In an interest rate swap, a fixed rate is set so that the present value of the floating-rate payments is equal to the present value of the fixed-rate payments. This is called the swap fixed rate. If market rates increase during the swap period, the fixed rate payer will take on an increase in the swap value.

The swap fixed rate is based of Libor curve in corresponding swap tenors. To calculate the SFR, we must calculate the discount factor (Z) for each relevant Libor rate, and then calculate the SFR from those discount factors.

For the exam we may be asked to value an interest rate swap on settlement dates after its initiation. As noted, as rates change, the swap can take on positive or negative value for each party of the transaction. The value of the swap is the present value of the difference in payments.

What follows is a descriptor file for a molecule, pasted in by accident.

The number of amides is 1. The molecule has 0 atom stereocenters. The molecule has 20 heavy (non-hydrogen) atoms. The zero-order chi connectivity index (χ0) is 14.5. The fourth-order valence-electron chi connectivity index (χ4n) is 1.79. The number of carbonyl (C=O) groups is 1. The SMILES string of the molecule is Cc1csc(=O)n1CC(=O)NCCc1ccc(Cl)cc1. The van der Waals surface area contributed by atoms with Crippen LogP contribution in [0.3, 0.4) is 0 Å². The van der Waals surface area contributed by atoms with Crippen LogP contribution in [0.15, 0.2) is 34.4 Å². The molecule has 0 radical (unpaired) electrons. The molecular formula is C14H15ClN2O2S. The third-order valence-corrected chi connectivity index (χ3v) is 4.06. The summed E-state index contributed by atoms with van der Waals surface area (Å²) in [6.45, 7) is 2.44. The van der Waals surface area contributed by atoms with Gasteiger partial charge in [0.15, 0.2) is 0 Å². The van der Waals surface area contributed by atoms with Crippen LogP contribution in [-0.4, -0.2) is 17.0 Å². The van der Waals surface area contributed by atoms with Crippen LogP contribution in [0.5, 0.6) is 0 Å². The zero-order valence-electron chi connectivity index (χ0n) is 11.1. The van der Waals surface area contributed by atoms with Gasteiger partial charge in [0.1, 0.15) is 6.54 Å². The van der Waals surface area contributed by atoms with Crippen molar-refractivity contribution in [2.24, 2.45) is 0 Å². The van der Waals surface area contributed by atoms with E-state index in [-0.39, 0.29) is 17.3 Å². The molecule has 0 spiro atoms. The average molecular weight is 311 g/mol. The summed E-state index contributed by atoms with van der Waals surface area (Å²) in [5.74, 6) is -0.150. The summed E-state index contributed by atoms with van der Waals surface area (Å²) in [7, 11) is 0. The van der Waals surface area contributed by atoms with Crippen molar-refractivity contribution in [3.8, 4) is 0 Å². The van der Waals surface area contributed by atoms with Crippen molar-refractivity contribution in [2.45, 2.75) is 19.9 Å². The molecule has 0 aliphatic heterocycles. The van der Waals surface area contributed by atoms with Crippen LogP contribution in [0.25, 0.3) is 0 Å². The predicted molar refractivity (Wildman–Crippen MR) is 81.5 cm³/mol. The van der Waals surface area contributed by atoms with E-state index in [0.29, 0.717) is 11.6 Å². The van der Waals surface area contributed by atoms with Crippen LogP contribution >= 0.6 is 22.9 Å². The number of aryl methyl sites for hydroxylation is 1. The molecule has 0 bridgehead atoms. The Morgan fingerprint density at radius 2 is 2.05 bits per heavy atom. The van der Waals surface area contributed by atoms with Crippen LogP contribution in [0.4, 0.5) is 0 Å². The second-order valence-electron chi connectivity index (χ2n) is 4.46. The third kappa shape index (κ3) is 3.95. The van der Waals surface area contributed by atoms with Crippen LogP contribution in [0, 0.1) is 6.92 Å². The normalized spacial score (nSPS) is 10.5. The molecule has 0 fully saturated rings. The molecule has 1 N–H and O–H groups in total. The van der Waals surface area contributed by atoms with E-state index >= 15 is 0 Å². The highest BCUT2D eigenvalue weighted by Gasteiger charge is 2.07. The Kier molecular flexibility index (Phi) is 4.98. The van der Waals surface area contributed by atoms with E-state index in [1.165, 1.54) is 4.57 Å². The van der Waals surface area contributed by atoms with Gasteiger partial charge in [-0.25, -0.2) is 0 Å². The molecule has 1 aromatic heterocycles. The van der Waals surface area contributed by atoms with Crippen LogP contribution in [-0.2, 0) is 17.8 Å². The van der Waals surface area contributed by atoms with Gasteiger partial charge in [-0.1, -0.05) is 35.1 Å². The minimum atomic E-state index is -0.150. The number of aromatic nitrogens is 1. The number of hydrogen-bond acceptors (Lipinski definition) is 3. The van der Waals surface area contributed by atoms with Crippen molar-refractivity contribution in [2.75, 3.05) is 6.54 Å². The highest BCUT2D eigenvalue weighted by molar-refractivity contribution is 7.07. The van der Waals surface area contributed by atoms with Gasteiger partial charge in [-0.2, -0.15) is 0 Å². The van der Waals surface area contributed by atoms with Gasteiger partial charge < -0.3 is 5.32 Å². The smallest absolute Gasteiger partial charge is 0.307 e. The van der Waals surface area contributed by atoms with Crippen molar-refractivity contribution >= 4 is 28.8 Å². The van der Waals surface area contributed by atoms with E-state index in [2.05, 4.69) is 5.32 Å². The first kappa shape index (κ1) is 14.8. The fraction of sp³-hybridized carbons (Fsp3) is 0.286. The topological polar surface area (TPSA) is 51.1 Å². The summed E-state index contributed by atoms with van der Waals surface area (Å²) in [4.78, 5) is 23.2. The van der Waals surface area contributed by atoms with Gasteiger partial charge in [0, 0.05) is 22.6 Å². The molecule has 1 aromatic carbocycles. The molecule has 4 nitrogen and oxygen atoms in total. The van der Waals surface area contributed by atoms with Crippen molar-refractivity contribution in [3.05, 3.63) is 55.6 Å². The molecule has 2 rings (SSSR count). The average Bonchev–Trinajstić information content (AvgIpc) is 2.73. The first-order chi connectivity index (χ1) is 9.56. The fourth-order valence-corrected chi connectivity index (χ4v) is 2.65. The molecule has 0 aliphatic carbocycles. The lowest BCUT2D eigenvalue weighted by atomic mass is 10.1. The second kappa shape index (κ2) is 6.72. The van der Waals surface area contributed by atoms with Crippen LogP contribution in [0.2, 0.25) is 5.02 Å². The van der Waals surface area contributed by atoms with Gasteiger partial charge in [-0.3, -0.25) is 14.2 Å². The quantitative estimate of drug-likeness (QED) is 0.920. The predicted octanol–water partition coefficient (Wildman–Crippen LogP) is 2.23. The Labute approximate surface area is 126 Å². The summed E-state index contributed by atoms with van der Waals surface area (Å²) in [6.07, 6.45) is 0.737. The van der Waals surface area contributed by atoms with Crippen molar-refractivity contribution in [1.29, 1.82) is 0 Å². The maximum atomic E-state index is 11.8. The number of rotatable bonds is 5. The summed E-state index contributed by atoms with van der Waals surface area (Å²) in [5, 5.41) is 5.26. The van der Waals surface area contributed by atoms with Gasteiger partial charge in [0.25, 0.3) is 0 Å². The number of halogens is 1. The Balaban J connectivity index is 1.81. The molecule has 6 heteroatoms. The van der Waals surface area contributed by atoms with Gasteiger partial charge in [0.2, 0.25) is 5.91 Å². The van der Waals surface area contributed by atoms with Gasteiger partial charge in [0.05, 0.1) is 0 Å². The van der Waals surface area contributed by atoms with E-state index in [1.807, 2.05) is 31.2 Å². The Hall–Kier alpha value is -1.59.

where:

*∑Z* = the sum of
discount factors associated with the remaining settlement periods

days = number of days in the settlement period

For an equity swap we use the same SFR calculation, and then calculate the value of the underlying equity and the value of the fixed rate payments.

A swap of returns on two different stocks can be viewed as buying one stock (receiving the returns) and shorting an equal value of a different stock (paying the returns). There is no “pricing” at swap initiation, and we can value the swap at any point in time by taking the difference in returns (since the last payment date) times the notional principal.